SparkFun will be closed Nov 26th and 27th for the Thanksgiving holiday. Orders placed after 2:00pm MT on the 25th will ship out Monday the 30th.
In addition to the ongoing robot competition at AVC 2013, we included some carnival-type entertainment for the attendees. We rented a dunk tank, triggered it with a swiveling mallet, and challenged people to play "Trampoline Simon Says".
This year’s AVC was held at the Boulder Reservoir. We knew it was going to be a hot day and we’d be in the sun for a good 8-10 hours. So we thought, “What better way to cool off than a dunk tank?!”
Our dunk tank idea quickly grew into a much bigger DIY hack job. We thought, “Why not get rid of the bean bags and softballs and, instead, trigger the dunk tank drop using a Simon Says game? Why not replace the buttons with trampolines?”
Just a few days before AVC, I ran into Nick Poole in the lunch room. In true “over the water-cooler” fashion, I asked, “Hey Nick, how’s your swinging mallet apparatus coming along?”
Nick was in charge of the triggering mechanism for the dunk tank. His approach worked beautifully and had just the right amount of functionality and danger. He planned to use a heavy mallet on a hinge. It would be held upright (just slightly off of vertical) by a servo arm. When the servo arm moved out of the way, the mallet would rotate downward and seriously smack the dunk tank trigger.
While Nick was in charge of this mechanism, I was working on a new rendition of Simon Says. I wanted to change the buttons to trampolines. This way, the player would be challenged to jump the pattern.
I also wanted to change the buzzer sounds into musical sounds. Ultimately, I used our Musical Instrument Shield and triggered some MIDI drum sounds.
Back at the water-cooler… Nick and I discussed how the Simon Says trampoline game would communicate with the mallet trigger. We decided that a simple digital logic would be the best approach. When someone won the game, I would send Nick a signal that would be pulled low for 3 seconds. On Nick’s end, he would wait for a signal to drop for at least 2 seconds. He would also use the internal pull-up resistor to keep the signal high (in case we lost connection). We thought it best to take all precautions we could. There’s nothing worse than getting falsely dunked.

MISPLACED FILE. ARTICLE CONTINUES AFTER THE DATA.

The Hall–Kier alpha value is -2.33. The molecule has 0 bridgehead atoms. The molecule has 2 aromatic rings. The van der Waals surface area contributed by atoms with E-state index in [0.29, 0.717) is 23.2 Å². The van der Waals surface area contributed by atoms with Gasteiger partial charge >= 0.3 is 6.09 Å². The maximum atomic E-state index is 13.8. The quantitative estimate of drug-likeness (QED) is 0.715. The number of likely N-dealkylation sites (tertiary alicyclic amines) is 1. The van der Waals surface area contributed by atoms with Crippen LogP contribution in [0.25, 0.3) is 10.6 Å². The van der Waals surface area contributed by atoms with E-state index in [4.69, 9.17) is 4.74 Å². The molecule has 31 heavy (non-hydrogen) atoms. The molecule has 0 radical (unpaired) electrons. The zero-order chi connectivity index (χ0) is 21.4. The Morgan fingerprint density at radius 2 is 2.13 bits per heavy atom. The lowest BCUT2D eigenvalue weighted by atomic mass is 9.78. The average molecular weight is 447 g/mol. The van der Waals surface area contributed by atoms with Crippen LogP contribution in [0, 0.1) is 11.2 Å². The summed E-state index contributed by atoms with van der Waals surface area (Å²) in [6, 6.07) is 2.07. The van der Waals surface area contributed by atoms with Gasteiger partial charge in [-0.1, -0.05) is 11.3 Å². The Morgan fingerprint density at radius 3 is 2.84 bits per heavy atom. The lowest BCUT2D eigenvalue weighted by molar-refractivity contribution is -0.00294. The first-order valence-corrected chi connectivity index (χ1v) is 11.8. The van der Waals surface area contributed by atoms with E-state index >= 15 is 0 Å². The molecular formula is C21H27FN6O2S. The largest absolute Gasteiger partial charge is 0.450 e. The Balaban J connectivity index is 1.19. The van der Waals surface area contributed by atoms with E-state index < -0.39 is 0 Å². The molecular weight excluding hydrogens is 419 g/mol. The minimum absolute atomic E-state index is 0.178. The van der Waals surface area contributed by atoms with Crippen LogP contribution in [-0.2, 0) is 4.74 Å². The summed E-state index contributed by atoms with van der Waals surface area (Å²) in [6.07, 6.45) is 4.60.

After we had the communication worked out, then it all came down to a little code tweaking and a ton of soldering for me and a little bit of carpentry for Nick.
The final project turned out to be quite a success at the event. Best of all, it continued to work. Yay for successful “demo days!” All that careful soldering and hot gluing had paid off. There was a line of people all day, waiting to get their chance to dunk someone. In the morning, one of our entertainment crew members, Abbas, cruised around the grounds and politely asked people if they were interested in getting dunked. We were surprised at how quickly the list filled up. Nice work, Abbas! And thanks to everyone who was dunked. Even our very own Queso Grande, Nathan Seidle, was dunked!
Being the original engineer on the Simon Says game, Nathan told us that his splash came as a big surprise. He was expecting 13 jumps before getting dunked. The original Simon Says game required the player to remember pattern of 13 steps in order to win the game. He was totally unprepared to get dunked at just 8 jumps. Sorry Nathan, we had to modify your original code a bit. It turns out that getting to 13 jumps on 4 separate trampolines is pretty challenging!
Thanks again to everyone that came out to AVC. We hope you enjoyed the competition and extra installations. We look forward to running the Simon Jumps Dunk Tank again next year, along with any new hacks that come to mind! Anyone up for a slip-n-slide speed contest?